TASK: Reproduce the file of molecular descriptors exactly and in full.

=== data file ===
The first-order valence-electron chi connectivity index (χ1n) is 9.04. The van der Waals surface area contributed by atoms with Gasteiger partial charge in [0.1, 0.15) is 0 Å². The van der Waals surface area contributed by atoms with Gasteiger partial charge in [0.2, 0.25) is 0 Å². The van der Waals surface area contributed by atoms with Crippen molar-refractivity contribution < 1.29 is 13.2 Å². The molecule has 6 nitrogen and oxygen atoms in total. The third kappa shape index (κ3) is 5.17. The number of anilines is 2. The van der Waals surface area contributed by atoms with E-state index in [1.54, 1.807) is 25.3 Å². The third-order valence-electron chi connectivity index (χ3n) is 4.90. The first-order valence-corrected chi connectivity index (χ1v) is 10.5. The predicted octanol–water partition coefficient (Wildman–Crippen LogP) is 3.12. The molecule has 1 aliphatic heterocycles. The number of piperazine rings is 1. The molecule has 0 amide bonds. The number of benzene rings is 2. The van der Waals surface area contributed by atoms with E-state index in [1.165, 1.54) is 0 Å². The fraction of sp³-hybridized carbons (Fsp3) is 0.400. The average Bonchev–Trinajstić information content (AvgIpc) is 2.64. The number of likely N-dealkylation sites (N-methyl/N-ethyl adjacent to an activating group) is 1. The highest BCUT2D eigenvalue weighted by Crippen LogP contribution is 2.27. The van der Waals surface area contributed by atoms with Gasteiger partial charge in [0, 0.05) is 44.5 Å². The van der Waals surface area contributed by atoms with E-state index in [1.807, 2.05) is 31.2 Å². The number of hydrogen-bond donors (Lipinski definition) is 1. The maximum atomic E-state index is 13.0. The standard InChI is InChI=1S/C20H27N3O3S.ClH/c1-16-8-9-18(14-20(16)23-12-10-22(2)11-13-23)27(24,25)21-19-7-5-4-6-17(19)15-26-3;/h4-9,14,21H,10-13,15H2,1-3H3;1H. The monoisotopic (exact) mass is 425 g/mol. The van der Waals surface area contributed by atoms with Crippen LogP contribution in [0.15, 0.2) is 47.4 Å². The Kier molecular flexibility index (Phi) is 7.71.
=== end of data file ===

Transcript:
The first-order valence-electron chi connectivity index (χ1n) is 9.04. The van der Waals surface area contributed by atoms with Gasteiger partial charge in [0.1, 0.15) is 0 Å². The van der Waals surface area contributed by atoms with Gasteiger partial charge in [0.2, 0.25) is 0 Å². The van der Waals surface area contributed by atoms with Crippen molar-refractivity contribution < 1.29 is 13.2 Å². The molecule has 6 nitrogen and oxygen atoms in total. The third kappa shape index (κ3) is 5.17. The number of anilines is 2. The van der Waals surface area contributed by atoms with E-state index in [1.54, 1.807) is 25.3 Å². The third-order valence-electron chi connectivity index (χ3n) is 4.90. The first-order valence-corrected chi connectivity index (χ1v) is 10.5. The predicted octanol–water partition coefficient (Wildman–Crippen LogP) is 3.12. The molecule has 1 aliphatic heterocycles. The number of piperazine rings is 1. The molecule has 0 amide bonds. The number of benzene rings is 2. The van der Waals surface area contributed by atoms with E-state index in [1.165, 1.54) is 0 Å². The fraction of sp³-hybridized carbons (Fsp3) is 0.400. The average Bonchev–Trinajstić information content (AvgIpc) is 2.64. The number of likely N-dealkylation sites (N-methyl/N-ethyl adjacent to an activating group) is 1. The highest BCUT2D eigenvalue weighted by Crippen LogP contribution is 2.27. The van der Waals surface area contributed by atoms with Gasteiger partial charge in [0, 0.05) is 44.5 Å². The van der Waals surface area contributed by atoms with E-state index in [1.807, 2.05) is 31.2 Å². The number of hydrogen-bond donors (Lipinski definition) is 1. The maximum atomic E-state index is 13.0. The standard InChI is InChI=1S/C20H27N3O3S.ClH/c1-16-8-9-18(14-20(16)23-12-10-22(2)11-13-23)27(24,25)21-19-7-5-4-6-17(19)15-26-3;/h4-9,14,21H,10-13,15H2,1-3H3;1H. The monoisotopic (exact) mass is 425 g/mol. The van der Waals surface area contributed by atoms with Crippen LogP contribution in [0.15, 0.2) is 47.4 Å². The Kier molecular flexibility index (Phi) is 7.71.